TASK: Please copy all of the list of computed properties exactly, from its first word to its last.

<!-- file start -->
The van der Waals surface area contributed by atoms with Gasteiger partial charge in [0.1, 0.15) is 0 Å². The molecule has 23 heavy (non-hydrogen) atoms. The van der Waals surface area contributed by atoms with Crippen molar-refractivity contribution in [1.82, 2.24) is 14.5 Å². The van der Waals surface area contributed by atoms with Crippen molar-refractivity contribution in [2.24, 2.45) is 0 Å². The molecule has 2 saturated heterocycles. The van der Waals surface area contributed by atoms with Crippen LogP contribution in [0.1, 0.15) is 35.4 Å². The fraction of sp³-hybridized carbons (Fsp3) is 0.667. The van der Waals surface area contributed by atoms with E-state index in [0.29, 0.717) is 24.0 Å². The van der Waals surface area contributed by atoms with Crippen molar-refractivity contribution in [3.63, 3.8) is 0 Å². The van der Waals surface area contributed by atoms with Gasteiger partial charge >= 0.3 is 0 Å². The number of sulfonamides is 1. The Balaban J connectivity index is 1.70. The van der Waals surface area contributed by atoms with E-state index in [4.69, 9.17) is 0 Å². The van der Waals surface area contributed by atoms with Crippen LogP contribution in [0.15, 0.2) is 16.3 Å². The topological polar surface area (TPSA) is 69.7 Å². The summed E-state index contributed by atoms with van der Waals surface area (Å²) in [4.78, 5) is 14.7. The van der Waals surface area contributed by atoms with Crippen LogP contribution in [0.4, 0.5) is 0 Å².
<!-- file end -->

The van der Waals surface area contributed by atoms with Gasteiger partial charge in [0.1, 0.15) is 0 Å². The molecule has 23 heavy (non-hydrogen) atoms. The van der Waals surface area contributed by atoms with Crippen molar-refractivity contribution in [1.82, 2.24) is 14.5 Å². The van der Waals surface area contributed by atoms with Crippen molar-refractivity contribution in [2.24, 2.45) is 0 Å². The molecule has 2 saturated heterocycles. The van der Waals surface area contributed by atoms with Crippen LogP contribution in [0.1, 0.15) is 35.4 Å². The fraction of sp³-hybridized carbons (Fsp3) is 0.667. The van der Waals surface area contributed by atoms with E-state index in [0.29, 0.717) is 24.0 Å². The van der Waals surface area contributed by atoms with Crippen molar-refractivity contribution in [3.63, 3.8) is 0 Å². The van der Waals surface area contributed by atoms with Gasteiger partial charge >= 0.3 is 0 Å². The number of sulfonamides is 1. The Balaban J connectivity index is 1.70. The van der Waals surface area contributed by atoms with E-state index in [4.69, 9.17) is 0 Å². The van der Waals surface area contributed by atoms with Crippen LogP contribution in [0.15, 0.2) is 16.3 Å². The topological polar surface area (TPSA) is 69.7 Å². The summed E-state index contributed by atoms with van der Waals surface area (Å²) in [4.78, 5) is 14.7. The van der Waals surface area contributed by atoms with Crippen LogP contribution in [0.4, 0.5) is 0 Å².